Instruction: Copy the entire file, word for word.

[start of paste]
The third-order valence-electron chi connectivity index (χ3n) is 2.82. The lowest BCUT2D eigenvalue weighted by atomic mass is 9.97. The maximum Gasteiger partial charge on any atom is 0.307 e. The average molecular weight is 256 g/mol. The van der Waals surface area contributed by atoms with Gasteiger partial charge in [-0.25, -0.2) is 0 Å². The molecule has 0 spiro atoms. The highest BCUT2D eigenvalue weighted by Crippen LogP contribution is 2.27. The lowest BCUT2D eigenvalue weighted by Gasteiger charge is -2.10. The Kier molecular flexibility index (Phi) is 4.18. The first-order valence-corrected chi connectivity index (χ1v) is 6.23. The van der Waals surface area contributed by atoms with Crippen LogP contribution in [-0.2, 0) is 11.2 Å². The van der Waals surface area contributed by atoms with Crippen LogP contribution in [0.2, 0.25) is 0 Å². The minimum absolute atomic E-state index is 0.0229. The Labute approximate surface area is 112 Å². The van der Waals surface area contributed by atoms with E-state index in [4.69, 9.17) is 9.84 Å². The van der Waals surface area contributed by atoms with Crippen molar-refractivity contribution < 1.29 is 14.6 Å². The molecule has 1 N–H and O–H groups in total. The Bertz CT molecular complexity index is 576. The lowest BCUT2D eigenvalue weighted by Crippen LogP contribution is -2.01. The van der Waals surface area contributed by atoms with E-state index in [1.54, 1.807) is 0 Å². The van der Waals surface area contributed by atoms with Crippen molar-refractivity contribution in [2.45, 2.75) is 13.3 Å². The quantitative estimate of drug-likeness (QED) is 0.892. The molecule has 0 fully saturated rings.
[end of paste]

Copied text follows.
The third-order valence-electron chi connectivity index (χ3n) is 2.82. The lowest BCUT2D eigenvalue weighted by atomic mass is 9.97. The maximum Gasteiger partial charge on any atom is 0.307 e. The average molecular weight is 256 g/mol. The van der Waals surface area contributed by atoms with Gasteiger partial charge in [-0.25, -0.2) is 0 Å². The molecule has 0 spiro atoms. The highest BCUT2D eigenvalue weighted by Crippen LogP contribution is 2.27. The lowest BCUT2D eigenvalue weighted by Gasteiger charge is -2.10. The Kier molecular flexibility index (Phi) is 4.18. The first-order valence-corrected chi connectivity index (χ1v) is 6.23. The van der Waals surface area contributed by atoms with Crippen LogP contribution in [-0.2, 0) is 11.2 Å². The van der Waals surface area contributed by atoms with Crippen LogP contribution in [0.2, 0.25) is 0 Å². The minimum absolute atomic E-state index is 0.0229. The Labute approximate surface area is 112 Å². The van der Waals surface area contributed by atoms with E-state index in [4.69, 9.17) is 9.84 Å². The van der Waals surface area contributed by atoms with Crippen molar-refractivity contribution < 1.29 is 14.6 Å². The molecule has 1 N–H and O–H groups in total. The Bertz CT molecular complexity index is 576. The lowest BCUT2D eigenvalue weighted by Crippen LogP contribution is -2.01. The van der Waals surface area contributed by atoms with E-state index in [1.54, 1.807) is 0 Å². The van der Waals surface area contributed by atoms with Crippen molar-refractivity contribution in [2.45, 2.75) is 13.3 Å². The quantitative estimate of drug-likeness (QED) is 0.892. The molecule has 0 fully saturated rings.